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U.K. Housing Market Faces Steepest Decline in 14 Years
The United Kingdom’s housing market experienced a significant setback in July, witnessing the most substantial price drop in 14 years, according to a report by leading mortgage provider Nationwide. The company’s home price index registered a seasonally adjusted decline of 0.2% in July, resulting in a significant year-over-year decrease of 3.8%.
The sharp decline in home prices comes amidst the backdrop of the Bank of England’s aggressive measures to combat surging inflation, which has reached nearly 8%, placing it among the highest in the industrialized world. The central bank’s continuous interest rate hikes have raised the market’s forecast for peak bank rate to as high as 6.5%. Unlike the U.S., where longer-term mortgages are common, the U.K.’s housing market primarily relies on mortgages with shorter durations of two to five years, rendering it more sensitive to changes in interest rates.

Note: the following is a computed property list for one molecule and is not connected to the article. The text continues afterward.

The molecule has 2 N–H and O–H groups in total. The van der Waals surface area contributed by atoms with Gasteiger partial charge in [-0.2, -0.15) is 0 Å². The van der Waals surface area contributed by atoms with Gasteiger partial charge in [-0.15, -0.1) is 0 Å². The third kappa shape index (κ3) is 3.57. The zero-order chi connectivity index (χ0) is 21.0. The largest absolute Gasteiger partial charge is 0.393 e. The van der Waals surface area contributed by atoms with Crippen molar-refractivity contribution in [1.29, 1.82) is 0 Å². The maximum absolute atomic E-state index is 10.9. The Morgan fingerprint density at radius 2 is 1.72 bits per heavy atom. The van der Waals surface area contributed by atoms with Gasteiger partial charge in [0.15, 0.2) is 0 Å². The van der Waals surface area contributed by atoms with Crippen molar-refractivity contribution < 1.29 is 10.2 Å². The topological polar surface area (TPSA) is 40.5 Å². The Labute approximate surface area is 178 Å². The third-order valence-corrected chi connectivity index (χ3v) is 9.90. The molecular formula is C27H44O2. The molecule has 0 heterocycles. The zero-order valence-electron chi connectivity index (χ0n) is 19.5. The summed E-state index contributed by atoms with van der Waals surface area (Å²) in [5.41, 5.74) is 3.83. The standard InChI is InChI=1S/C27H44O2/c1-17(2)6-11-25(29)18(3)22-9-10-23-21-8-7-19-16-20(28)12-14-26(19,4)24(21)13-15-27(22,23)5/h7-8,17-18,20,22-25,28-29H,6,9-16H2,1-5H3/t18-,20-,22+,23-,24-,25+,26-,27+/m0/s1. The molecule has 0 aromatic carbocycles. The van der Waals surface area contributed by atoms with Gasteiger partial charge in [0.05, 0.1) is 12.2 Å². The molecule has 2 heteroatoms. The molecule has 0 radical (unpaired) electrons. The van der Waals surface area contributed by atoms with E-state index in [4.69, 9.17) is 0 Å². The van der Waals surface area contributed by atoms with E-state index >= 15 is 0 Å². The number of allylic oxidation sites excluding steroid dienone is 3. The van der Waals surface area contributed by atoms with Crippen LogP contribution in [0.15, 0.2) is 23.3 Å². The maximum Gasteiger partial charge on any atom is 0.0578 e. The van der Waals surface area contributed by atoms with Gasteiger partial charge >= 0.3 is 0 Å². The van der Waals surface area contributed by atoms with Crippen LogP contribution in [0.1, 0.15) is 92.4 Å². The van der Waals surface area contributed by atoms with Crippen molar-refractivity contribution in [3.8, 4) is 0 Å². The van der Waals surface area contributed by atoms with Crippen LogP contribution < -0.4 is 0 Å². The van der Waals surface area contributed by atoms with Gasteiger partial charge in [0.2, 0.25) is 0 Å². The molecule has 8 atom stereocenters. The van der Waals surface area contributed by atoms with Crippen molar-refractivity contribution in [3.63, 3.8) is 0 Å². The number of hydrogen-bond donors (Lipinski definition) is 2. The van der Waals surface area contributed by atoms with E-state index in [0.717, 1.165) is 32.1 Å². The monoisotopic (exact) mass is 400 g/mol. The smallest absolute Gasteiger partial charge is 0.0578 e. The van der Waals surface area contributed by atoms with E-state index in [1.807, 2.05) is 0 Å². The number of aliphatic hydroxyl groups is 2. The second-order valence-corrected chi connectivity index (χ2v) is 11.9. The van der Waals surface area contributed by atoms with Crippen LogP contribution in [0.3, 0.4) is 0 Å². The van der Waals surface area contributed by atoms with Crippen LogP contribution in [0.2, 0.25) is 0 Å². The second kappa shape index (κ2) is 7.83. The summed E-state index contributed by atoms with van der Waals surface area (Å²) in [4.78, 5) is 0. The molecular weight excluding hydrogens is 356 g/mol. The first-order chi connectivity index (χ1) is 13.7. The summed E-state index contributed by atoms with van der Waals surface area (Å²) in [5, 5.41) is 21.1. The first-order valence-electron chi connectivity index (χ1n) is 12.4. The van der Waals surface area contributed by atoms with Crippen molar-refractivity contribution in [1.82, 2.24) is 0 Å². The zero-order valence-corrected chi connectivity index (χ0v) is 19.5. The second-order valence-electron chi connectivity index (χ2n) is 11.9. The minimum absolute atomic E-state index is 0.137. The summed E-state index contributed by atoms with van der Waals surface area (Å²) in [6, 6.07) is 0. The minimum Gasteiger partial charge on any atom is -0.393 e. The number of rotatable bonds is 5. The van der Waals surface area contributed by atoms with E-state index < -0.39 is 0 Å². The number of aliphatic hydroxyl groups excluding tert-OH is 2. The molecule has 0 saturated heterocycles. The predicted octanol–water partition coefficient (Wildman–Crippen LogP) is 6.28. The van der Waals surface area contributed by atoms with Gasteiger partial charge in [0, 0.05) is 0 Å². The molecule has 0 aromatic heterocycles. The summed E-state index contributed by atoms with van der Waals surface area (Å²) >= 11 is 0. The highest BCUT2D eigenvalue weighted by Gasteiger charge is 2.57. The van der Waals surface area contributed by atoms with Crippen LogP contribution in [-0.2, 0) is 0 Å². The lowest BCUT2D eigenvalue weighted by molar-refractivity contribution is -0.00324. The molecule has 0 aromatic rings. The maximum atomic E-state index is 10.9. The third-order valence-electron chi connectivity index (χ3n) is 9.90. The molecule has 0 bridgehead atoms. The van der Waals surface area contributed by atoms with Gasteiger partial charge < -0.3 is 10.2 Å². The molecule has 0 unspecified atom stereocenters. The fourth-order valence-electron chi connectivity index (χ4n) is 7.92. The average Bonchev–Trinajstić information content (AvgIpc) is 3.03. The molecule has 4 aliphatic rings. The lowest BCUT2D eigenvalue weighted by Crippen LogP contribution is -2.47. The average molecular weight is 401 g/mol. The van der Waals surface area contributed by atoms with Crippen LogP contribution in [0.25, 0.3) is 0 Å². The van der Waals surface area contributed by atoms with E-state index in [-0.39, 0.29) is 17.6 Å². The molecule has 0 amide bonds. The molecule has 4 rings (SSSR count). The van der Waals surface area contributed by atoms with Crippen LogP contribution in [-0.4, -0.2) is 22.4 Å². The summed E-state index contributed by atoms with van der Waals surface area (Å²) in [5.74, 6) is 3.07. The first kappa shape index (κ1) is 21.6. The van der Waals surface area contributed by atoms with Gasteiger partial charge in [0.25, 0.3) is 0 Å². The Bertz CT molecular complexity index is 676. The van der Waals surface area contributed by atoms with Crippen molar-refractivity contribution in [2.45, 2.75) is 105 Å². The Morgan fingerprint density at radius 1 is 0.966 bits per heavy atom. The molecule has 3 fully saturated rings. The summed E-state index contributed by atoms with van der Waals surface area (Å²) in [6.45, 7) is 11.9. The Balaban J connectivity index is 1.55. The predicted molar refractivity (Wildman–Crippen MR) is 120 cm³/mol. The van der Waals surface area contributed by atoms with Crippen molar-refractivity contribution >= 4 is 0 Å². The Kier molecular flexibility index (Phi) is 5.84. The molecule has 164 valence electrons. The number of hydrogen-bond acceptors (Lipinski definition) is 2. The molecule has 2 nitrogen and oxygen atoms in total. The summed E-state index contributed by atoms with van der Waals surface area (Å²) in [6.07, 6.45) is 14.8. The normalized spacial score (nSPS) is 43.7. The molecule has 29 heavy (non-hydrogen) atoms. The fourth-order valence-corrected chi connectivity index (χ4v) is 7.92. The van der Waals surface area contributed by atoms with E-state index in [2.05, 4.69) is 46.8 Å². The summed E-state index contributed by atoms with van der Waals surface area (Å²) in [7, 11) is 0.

Nationwide highlighted the impact on prospective buyers, revealing that an average-wage earner purchasing a typical first-time buyer property with a 20% deposit would face monthly mortgage payments amounting to 43% of their take-home pay. This marks a significant increase from 32% a year ago and surpasses the long-run average of 29%.
The housing market’s declining health is evident in the sharp reduction in housing transactions as well. In June, there were only 86,000 housing transactions, representing a 15% year-over-year drop, further underscoring the challenges faced by the U.K.’s property market in the face of soaring interest rates and inflation pressures.